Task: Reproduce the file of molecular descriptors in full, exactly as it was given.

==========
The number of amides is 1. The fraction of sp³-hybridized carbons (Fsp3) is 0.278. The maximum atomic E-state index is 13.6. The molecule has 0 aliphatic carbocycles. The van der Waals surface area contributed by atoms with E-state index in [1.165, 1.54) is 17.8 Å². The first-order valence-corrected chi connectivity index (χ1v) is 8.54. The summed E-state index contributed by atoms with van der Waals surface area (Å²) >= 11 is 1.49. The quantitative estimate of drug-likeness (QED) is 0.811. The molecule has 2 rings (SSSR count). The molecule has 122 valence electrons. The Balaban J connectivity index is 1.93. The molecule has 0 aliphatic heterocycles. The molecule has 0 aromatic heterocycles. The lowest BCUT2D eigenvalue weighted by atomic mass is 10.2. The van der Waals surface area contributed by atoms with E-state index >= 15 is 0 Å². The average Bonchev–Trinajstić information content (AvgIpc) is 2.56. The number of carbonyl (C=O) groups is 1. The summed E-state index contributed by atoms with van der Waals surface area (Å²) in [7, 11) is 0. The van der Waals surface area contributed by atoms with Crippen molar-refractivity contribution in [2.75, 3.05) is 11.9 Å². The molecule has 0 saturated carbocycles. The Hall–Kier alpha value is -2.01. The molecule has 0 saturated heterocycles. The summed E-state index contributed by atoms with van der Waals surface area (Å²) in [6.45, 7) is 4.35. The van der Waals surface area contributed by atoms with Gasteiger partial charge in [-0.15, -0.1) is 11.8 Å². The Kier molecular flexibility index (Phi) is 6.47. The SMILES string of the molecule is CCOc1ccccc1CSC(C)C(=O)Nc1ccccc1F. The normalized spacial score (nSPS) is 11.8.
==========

The number of amides is 1. The fraction of sp³-hybridized carbons (Fsp3) is 0.278. The maximum atomic E-state index is 13.6. The molecule has 0 aliphatic carbocycles. The van der Waals surface area contributed by atoms with E-state index in [1.165, 1.54) is 17.8 Å². The first-order valence-corrected chi connectivity index (χ1v) is 8.54. The summed E-state index contributed by atoms with van der Waals surface area (Å²) >= 11 is 1.49. The quantitative estimate of drug-likeness (QED) is 0.811. The molecule has 2 rings (SSSR count). The molecule has 122 valence electrons. The Balaban J connectivity index is 1.93. The molecule has 0 aliphatic heterocycles. The molecule has 0 aromatic heterocycles. The lowest BCUT2D eigenvalue weighted by atomic mass is 10.2. The van der Waals surface area contributed by atoms with E-state index >= 15 is 0 Å². The average Bonchev–Trinajstić information content (AvgIpc) is 2.56. The number of carbonyl (C=O) groups is 1. The summed E-state index contributed by atoms with van der Waals surface area (Å²) in [7, 11) is 0. The van der Waals surface area contributed by atoms with Crippen molar-refractivity contribution in [2.75, 3.05) is 11.9 Å². The molecule has 0 saturated carbocycles. The Hall–Kier alpha value is -2.01. The molecule has 0 saturated heterocycles. The summed E-state index contributed by atoms with van der Waals surface area (Å²) in [6.45, 7) is 4.35. The van der Waals surface area contributed by atoms with Gasteiger partial charge in [-0.15, -0.1) is 11.8 Å². The Kier molecular flexibility index (Phi) is 6.47. The SMILES string of the molecule is CCOc1ccccc1CSC(C)C(=O)Nc1ccccc1F. The normalized spacial score (nSPS) is 11.8.